Our key question was whether the inherent difference between the ATP binding sites of PI3Kgamma and PI3Kalpha, could enable an inhibitor to be found that was selective enough between these two isoforms to provide robust efficacy from inhibition of PI3Kgamma, but which possessed a therapeutic window over glucose and insulin elevation driven by PI3Kalpha inhibition [7]. As such, we wished to understand the translation of human enzyme selectivity through to in vivo efficacy and safety in a suitable animal model, as measured by inhibition of inhaled LPS induced rat lung neutrophilia, and blood insulin and glucose levels.

Various publications (for example [8,9]) have suggested a degree of selectivity of ligands between these key isoforms; in some cases the IC50’s compared are derived from assays using different concentrations of ATP. We were keen to investigate the selectivity of compounds across the Pi3K isoforms using the same concentration of ATP in assays to provide a fair test of selectivity. Described in this paper is a set of 3 compounds of up to 6 fold selectivity, which had good pharmacokinetic parameters enabling a full dose response to be explored in vivo. This tool set enabled assessment of the translation of in vitro selectivity to in vivo outcomes.

Materials and Methods

Reagents

PI3K HTRFTM Assay (Millipore). Baculovirus expressed, N-terminally-HIS-tagged PI3Kα (DU1468), PI3Kβ (DU5926), PI3Kγ (DU1747) and PI3Kδ (DU8329) isoforms were sourced from the Division of Signal Transduction Therapy (University of Dundee), coexpressed with the regulatory subunit p85 for the Class1a isoforms. The following reagents were purchased from Sigma unless otherwise stated: recombinant Human IL-8 (Peprotech 200-08M), ammonium chloride (#09711), potassium bicarbonate (#60339), BD CytoFix (BD Biosciences #554655), bovine serum albumin (BSA, fraction V, low endotoxin (#A9306), D-glucose (Sigma #G6152), Dimethyl sulphoxide (#41639), Dulbecco’s PBS (#D8537), ethylenediaminetetraacetic acid (#E4884), Hanks Balance Salt Solution with NaHCO3, without phenol red (#H8264), HBSS without phenol red, CaCl2 and MgSO4 (#H6648).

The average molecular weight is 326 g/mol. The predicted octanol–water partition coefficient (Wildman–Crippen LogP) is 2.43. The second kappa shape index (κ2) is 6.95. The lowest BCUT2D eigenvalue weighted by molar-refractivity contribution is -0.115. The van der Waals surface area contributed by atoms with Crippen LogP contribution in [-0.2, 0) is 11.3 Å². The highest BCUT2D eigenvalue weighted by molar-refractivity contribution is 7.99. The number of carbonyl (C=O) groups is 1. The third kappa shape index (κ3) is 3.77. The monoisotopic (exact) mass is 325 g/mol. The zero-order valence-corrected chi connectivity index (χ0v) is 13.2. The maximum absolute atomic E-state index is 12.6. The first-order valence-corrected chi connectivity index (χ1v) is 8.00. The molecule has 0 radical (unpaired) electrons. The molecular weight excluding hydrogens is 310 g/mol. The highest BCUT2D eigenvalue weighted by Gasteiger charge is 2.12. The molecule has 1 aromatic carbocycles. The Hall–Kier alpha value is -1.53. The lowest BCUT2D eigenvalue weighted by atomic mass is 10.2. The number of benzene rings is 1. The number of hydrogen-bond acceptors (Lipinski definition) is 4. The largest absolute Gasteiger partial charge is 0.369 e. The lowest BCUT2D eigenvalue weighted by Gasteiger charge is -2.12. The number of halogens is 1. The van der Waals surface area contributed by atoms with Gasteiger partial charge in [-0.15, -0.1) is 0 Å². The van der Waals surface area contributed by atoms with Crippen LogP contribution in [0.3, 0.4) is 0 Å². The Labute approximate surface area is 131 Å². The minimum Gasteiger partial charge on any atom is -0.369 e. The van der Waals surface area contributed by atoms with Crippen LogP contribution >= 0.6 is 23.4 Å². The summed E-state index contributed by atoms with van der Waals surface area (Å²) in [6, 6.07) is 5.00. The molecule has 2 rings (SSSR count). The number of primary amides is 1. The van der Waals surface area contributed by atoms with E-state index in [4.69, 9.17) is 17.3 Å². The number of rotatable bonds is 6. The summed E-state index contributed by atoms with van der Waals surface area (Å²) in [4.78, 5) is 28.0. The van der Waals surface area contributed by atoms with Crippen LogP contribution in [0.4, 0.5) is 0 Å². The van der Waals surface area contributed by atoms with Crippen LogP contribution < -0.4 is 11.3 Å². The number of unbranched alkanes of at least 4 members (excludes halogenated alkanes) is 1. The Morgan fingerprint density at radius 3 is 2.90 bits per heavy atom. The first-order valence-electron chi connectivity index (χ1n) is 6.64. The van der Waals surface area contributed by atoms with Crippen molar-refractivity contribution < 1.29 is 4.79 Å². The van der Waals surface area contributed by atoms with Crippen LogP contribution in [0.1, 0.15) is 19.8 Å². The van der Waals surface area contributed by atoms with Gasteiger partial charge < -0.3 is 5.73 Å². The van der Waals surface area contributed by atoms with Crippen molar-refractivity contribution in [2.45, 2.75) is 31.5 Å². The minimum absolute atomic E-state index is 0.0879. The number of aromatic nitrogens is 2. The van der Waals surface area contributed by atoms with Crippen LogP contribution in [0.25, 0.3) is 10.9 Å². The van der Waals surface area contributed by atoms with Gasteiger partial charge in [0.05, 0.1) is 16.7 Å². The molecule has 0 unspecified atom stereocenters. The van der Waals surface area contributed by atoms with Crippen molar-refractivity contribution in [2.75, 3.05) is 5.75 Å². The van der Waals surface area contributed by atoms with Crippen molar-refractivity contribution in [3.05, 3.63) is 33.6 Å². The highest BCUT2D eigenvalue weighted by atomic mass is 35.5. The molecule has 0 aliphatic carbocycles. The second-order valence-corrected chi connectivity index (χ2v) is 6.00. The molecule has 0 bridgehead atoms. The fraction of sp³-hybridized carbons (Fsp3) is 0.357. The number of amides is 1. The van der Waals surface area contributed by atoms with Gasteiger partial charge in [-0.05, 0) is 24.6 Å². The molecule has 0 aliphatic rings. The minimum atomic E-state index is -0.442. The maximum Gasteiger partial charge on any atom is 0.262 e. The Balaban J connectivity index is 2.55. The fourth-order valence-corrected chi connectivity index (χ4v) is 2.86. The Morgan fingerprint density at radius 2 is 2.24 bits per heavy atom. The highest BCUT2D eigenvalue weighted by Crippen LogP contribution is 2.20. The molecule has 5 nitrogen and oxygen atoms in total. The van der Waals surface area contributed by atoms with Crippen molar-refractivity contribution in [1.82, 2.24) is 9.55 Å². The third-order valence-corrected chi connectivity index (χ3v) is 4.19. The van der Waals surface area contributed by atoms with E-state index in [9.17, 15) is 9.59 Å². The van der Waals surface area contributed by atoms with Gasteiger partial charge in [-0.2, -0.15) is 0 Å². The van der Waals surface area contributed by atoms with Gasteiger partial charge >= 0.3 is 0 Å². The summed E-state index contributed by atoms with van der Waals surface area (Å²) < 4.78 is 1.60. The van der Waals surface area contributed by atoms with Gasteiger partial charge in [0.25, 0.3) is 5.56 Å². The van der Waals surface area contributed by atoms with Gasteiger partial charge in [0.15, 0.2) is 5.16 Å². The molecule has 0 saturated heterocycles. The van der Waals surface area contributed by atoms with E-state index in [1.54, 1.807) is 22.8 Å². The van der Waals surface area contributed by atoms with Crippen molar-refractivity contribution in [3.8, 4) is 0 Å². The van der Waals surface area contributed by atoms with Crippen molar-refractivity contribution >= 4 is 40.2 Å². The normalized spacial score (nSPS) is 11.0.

PI3K enzyme HTRF™ assays

Protocol was as per manufacturer’s instructions. Final ATP concentration used in all 4 enzyme assays was 20 uM.

IL-8 stimulated human and rat neutrophil shape-change assay

Peripheral venous blood was collected from healthy volunteers (non-medication, non-smoking) of either sex, or from rats, into 2.7% EDTA (1ml per 10ml of blood). Red blood cells were lysed using an ammonium chloride lysis protocol. Briefly 10mls of blood was added to 40ml 1x lysis solution, mixed by inversion and incubated at room temperature for 5 minutes. Lysed blood was centrifuged at 200g for 5 minutes at room temperature and the cell pellet washed twice with Dulbecco’s PBS at 200g for 5 minutes room temperature. The white blood cell pellet was resuspended into 8ml assay buffer per 10ml of initial blood volume. 80μl of the lysed blood cell preparation were pippeted into wells of a 96 -well polypropylene plate and incubated at 37°C/5% CO2 for 15 mins. Subsequently, 10ul of diluted IL-8 was added to all compound treated wells and stimulation control wells or assay buffer for the basal control wells and incubated at 37°C for 15 minutes. 100μl of ice-cold BD Cytofix was added to all wells to fix cells and read immediately on a Beckman coulter FC500 or BD Biosciences Canto II flow cytometer. The Forward scatter (FSC) data was captured and analysed using the FC500 MXP software. Neutrophils were gated according to granularity on the side scatter axis and the change in cell size indicated via the mean FSC of the population. Data exported into Excel and analysed using LabStats.

Rat LPS-induced lung-neutrophila model